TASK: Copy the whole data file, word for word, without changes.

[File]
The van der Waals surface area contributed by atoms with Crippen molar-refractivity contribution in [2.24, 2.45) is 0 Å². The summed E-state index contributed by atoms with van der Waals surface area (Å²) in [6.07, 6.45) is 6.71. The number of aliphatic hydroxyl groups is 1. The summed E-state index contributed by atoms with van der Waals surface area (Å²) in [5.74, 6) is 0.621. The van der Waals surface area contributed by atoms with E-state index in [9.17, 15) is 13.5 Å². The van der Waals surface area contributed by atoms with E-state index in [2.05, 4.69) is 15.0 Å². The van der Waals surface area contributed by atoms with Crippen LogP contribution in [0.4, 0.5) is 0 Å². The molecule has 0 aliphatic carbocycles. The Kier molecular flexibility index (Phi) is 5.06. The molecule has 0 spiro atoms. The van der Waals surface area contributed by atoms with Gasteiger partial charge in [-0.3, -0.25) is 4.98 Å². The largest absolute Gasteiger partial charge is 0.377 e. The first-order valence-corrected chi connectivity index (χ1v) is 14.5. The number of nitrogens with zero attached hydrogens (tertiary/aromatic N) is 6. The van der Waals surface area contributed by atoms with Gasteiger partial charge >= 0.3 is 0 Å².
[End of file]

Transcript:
The van der Waals surface area contributed by atoms with Crippen molar-refractivity contribution in [2.24, 2.45) is 0 Å². The summed E-state index contributed by atoms with van der Waals surface area (Å²) in [6.07, 6.45) is 6.71. The number of aliphatic hydroxyl groups is 1. The summed E-state index contributed by atoms with van der Waals surface area (Å²) in [5.74, 6) is 0.621. The van der Waals surface area contributed by atoms with E-state index in [9.17, 15) is 13.5 Å². The van der Waals surface area contributed by atoms with E-state index in [2.05, 4.69) is 15.0 Å². The van der Waals surface area contributed by atoms with Crippen LogP contribution in [0.4, 0.5) is 0 Å². The molecule has 0 aliphatic carbocycles. The Kier molecular flexibility index (Phi) is 5.06. The molecule has 0 spiro atoms. The van der Waals surface area contributed by atoms with Gasteiger partial charge in [-0.3, -0.25) is 4.98 Å². The largest absolute Gasteiger partial charge is 0.377 e. The first-order valence-corrected chi connectivity index (χ1v) is 14.5. The number of nitrogens with zero attached hydrogens (tertiary/aromatic N) is 6. The van der Waals surface area contributed by atoms with Gasteiger partial charge >= 0.3 is 0 Å².